Will the game engine support terraforming? Not as a god-mode, but as a long term social project that requires a flourishing culture. This would allow us over years or decades (if the villagers are willing) to construct earthen bank and ditch causeways, or ceremonial and burial mounds, similar to the Stonehenge complex and others found in the mid-late Neolithic age. Terraforming could be an end-game technology, allowing dedicated players to showcase the greatness of their culture!
Land modification is planned, but hardly for the first release.
It is one of the still hidden stretch goals in the indiegogo campaign.
I hate to bring up another game but for clarification would it be like in Life Is Feudal Forest Village which seems to be more controlled than say Banished?
What do you mean by “controlled” ?
My bad, in Banished you could raise or flatten terrain but if you do it could turn out wrong. While watching Skye Storme video from the Life is a Feadul Village series, https://www.youtube.com/watch?v=KKvlvOJuah0&list=UUH8Eirtdko5wjPmuOp6wb_Q&index=21, I noticed that terrain modification is easier than Banished. For example, he takes the hight from one place and uses that to ensure another terrain will be the same hight. Something like format painter in MS Office Word. This unlike the simplistic option in Banished, unless I missed something.
I see what you’re saying with[quote=“nuLoon, post:1, topic:649”]
Terraforming could be an end-game technology
but from my readings¹, trenches, ditches and slopes were very common, even in small communities ! (I also get that you meant huge terraforming, to build tumuli, etc. ). Those features were the easiest way to somehow protect a settlement, and trenches were “dirt-quarries” to build adobe buildings or doing pottery. Here are two settlements protected by trenches on the french atlantic coast (sorry for the picture quality).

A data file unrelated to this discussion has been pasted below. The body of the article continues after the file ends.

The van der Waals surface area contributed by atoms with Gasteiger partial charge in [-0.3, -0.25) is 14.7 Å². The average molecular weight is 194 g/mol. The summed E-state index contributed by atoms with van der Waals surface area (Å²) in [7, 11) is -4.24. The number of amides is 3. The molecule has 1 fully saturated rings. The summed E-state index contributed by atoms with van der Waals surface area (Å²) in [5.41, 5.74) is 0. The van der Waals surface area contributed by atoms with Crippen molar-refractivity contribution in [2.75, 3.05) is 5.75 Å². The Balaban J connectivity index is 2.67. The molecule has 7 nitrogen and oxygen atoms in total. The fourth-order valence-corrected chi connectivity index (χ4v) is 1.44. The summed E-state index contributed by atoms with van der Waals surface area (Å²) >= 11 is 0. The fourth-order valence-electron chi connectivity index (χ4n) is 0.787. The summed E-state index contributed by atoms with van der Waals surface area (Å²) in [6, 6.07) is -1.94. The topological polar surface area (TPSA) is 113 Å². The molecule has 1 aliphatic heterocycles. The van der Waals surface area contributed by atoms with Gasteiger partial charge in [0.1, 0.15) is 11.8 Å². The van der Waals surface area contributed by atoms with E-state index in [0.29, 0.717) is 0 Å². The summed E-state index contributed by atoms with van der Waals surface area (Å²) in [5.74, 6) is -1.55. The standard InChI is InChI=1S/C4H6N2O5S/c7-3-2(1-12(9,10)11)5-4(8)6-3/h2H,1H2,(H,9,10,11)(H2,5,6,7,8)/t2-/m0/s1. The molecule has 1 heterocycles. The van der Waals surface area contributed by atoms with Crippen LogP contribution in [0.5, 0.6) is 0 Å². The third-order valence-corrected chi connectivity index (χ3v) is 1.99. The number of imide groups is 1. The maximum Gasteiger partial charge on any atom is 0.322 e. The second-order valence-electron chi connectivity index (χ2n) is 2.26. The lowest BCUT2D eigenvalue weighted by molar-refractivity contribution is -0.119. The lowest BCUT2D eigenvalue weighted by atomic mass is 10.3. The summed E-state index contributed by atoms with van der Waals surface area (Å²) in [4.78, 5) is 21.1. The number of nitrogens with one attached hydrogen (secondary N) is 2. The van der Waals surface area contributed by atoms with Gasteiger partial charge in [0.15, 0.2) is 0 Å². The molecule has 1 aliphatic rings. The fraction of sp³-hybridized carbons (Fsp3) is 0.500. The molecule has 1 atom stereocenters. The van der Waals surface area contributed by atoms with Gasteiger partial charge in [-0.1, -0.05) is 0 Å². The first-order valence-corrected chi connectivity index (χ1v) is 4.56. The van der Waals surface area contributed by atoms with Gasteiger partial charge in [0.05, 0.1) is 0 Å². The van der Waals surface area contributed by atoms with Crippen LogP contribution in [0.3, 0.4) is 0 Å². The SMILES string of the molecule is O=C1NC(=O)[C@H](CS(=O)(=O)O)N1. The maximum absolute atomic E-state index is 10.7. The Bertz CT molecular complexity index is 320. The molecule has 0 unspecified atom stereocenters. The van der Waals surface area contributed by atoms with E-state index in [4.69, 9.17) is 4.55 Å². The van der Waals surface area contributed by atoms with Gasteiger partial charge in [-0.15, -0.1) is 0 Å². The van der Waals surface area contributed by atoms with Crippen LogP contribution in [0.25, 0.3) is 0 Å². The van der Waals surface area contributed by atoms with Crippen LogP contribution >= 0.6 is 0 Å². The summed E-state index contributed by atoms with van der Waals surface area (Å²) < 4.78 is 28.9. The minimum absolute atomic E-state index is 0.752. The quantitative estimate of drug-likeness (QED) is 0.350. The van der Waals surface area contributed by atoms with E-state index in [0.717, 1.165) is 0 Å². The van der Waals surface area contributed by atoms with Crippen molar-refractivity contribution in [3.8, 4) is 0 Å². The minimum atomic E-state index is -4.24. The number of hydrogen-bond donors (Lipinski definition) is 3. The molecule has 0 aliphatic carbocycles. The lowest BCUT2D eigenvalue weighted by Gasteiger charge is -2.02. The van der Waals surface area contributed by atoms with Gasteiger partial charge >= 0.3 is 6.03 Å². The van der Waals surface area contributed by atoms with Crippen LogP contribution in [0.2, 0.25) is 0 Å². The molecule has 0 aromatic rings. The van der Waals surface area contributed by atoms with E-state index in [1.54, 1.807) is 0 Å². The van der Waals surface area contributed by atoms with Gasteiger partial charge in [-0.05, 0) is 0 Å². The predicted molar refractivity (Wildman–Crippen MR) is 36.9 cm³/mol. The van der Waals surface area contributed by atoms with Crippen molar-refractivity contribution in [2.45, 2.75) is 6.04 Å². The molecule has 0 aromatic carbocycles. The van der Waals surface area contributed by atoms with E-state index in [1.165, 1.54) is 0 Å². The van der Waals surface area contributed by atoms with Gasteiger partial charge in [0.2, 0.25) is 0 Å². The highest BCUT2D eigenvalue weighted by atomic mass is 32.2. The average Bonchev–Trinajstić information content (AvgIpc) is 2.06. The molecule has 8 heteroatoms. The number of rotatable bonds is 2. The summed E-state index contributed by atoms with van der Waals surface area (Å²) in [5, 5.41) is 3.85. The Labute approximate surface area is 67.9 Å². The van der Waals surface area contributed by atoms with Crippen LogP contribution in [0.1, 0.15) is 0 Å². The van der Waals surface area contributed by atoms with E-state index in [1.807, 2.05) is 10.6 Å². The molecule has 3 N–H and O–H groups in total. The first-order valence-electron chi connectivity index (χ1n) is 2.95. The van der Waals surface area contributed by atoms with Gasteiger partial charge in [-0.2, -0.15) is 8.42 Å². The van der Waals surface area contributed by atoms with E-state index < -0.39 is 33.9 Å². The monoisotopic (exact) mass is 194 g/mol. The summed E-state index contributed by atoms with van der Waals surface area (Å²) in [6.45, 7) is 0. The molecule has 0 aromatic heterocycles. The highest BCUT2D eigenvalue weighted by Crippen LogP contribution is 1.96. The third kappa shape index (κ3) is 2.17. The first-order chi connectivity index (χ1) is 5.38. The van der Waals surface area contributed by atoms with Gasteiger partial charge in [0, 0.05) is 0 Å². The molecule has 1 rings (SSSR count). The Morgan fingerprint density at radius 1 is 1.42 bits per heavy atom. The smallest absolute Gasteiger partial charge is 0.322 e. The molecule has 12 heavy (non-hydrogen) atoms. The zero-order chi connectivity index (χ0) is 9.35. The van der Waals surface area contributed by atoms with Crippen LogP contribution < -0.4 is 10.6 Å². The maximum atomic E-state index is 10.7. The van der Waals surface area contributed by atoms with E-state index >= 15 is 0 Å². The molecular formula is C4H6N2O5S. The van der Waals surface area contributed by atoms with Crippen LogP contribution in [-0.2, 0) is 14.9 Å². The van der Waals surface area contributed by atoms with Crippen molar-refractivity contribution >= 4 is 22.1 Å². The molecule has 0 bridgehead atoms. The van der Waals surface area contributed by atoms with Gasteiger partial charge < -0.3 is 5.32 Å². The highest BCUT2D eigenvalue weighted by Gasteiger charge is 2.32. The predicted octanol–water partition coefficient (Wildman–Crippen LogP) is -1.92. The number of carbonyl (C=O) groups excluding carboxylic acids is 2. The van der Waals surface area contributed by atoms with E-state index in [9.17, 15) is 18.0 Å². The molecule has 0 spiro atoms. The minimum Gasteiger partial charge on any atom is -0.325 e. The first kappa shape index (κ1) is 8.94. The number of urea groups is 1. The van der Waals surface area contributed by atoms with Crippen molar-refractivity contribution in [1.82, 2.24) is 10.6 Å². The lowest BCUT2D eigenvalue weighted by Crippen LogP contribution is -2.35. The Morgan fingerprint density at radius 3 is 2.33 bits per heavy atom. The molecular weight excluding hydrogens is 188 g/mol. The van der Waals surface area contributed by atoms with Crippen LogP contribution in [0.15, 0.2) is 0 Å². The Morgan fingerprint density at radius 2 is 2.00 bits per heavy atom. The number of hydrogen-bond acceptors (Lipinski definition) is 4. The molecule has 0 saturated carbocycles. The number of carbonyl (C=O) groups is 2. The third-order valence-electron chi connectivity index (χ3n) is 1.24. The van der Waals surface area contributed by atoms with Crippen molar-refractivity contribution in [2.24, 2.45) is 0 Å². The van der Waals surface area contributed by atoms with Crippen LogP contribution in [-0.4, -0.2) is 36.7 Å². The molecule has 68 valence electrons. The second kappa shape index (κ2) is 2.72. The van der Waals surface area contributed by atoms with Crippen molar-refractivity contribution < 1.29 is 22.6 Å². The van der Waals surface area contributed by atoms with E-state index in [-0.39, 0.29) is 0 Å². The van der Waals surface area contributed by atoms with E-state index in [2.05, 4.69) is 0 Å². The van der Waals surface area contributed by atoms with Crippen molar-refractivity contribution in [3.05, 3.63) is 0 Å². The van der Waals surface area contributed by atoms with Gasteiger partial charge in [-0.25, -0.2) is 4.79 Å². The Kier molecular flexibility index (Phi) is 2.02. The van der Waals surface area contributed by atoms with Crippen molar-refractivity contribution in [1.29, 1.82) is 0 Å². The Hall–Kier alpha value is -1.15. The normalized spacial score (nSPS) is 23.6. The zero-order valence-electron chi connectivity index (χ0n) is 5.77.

Le Priaureau, St-Gervais (Vendée, France), p. 119. Trenches protect an area. Buildings have been found in the 2 east entrances (by “entrances” I mean interruption of the trenches mainly).
Chemonnet, Bellevue (Charente, France), p. 134. Two rows of trenches protect an inhabited settlement. A few entrances puncture the defensive line. There is no palisade or wall, but the entrances are very “complex” (Joussaume, Large et al. 2014, p. 142-143), and some of them are an actual building (4 post holes in the place of the entrance), By complex the authors mean the trenches follow intrincate courses, to difficult the entrance (or the exit of livestock, researchers aren’t very sure)
- Maybe what could be implemented is that trenches/ditches/slopes are not a terrain modification but an object, like a building. You would then build trenches like you build a wall.
¹ JOUSSAUME, Roger ; LARGE, Jean-Marc, et al. (directors). Enceintes néolithiques de l’Ouest de la France de la Seine à la Gironde (Neolithic enclosures of West France, from the Seine river to the Gironde estuary). C.R.A.B.E. Néo. Mémoire XLVIII - 2014.